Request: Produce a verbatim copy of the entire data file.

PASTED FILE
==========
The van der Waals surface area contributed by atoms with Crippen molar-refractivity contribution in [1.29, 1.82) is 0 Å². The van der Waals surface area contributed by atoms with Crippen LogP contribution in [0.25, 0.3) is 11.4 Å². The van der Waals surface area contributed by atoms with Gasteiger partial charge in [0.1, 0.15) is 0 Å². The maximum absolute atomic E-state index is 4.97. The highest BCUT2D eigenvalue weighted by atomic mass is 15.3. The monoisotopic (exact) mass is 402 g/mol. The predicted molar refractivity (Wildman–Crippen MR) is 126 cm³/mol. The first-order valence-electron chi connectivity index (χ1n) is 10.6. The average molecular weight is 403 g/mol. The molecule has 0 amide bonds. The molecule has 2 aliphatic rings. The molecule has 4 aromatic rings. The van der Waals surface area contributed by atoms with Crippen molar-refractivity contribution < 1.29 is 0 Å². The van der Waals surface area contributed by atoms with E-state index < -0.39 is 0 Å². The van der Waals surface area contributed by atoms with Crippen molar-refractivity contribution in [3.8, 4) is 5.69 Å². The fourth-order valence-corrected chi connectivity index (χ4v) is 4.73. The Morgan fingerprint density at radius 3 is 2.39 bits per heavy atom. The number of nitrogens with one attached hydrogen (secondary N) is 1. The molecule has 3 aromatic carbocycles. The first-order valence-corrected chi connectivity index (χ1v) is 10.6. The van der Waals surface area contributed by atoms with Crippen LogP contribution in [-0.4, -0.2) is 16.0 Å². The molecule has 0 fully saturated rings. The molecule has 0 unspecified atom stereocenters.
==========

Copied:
The van der Waals surface area contributed by atoms with Crippen molar-refractivity contribution in [1.29, 1.82) is 0 Å². The van der Waals surface area contributed by atoms with Crippen LogP contribution in [0.25, 0.3) is 11.4 Å². The van der Waals surface area contributed by atoms with Gasteiger partial charge in [0.1, 0.15) is 0 Å². The maximum absolute atomic E-state index is 4.97. The highest BCUT2D eigenvalue weighted by atomic mass is 15.3. The monoisotopic (exact) mass is 402 g/mol. The predicted molar refractivity (Wildman–Crippen MR) is 126 cm³/mol. The first-order valence-electron chi connectivity index (χ1n) is 10.6. The average molecular weight is 403 g/mol. The molecule has 0 amide bonds. The molecule has 2 aliphatic rings. The molecule has 4 aromatic rings. The van der Waals surface area contributed by atoms with Crippen molar-refractivity contribution < 1.29 is 0 Å². The van der Waals surface area contributed by atoms with E-state index < -0.39 is 0 Å². The van der Waals surface area contributed by atoms with Crippen molar-refractivity contribution in [3.8, 4) is 5.69 Å². The fourth-order valence-corrected chi connectivity index (χ4v) is 4.73. The Morgan fingerprint density at radius 3 is 2.39 bits per heavy atom. The number of nitrogens with one attached hydrogen (secondary N) is 1. The molecule has 3 aromatic carbocycles. The first-order valence-corrected chi connectivity index (χ1v) is 10.6. The van der Waals surface area contributed by atoms with Crippen LogP contribution in [-0.4, -0.2) is 16.0 Å². The molecule has 0 fully saturated rings. The molecule has 0 unspecified atom stereocenters.